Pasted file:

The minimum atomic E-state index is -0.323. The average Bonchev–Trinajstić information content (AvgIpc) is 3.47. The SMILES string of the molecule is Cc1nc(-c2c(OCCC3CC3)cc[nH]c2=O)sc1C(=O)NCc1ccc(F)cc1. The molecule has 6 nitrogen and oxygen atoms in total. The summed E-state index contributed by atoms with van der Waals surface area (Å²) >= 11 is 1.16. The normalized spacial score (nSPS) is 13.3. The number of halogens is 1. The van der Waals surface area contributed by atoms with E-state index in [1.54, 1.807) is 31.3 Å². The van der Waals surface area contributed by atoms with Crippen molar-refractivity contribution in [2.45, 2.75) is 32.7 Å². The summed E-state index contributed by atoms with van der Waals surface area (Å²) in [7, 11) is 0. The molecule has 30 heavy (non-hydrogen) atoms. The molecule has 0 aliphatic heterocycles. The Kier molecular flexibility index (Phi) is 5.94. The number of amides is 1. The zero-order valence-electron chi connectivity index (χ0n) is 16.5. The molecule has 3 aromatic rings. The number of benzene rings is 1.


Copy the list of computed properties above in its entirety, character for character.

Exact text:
The minimum atomic E-state index is -0.323. The average Bonchev–Trinajstić information content (AvgIpc) is 3.47. The SMILES string of the molecule is Cc1nc(-c2c(OCCC3CC3)cc[nH]c2=O)sc1C(=O)NCc1ccc(F)cc1. The molecule has 6 nitrogen and oxygen atoms in total. The summed E-state index contributed by atoms with van der Waals surface area (Å²) >= 11 is 1.16. The normalized spacial score (nSPS) is 13.3. The number of halogens is 1. The van der Waals surface area contributed by atoms with E-state index in [1.54, 1.807) is 31.3 Å². The van der Waals surface area contributed by atoms with Crippen molar-refractivity contribution in [2.45, 2.75) is 32.7 Å². The summed E-state index contributed by atoms with van der Waals surface area (Å²) in [7, 11) is 0. The molecule has 30 heavy (non-hydrogen) atoms. The molecule has 0 aliphatic heterocycles. The Kier molecular flexibility index (Phi) is 5.94. The number of amides is 1. The zero-order valence-electron chi connectivity index (χ0n) is 16.5. The molecule has 3 aromatic rings. The number of benzene rings is 1.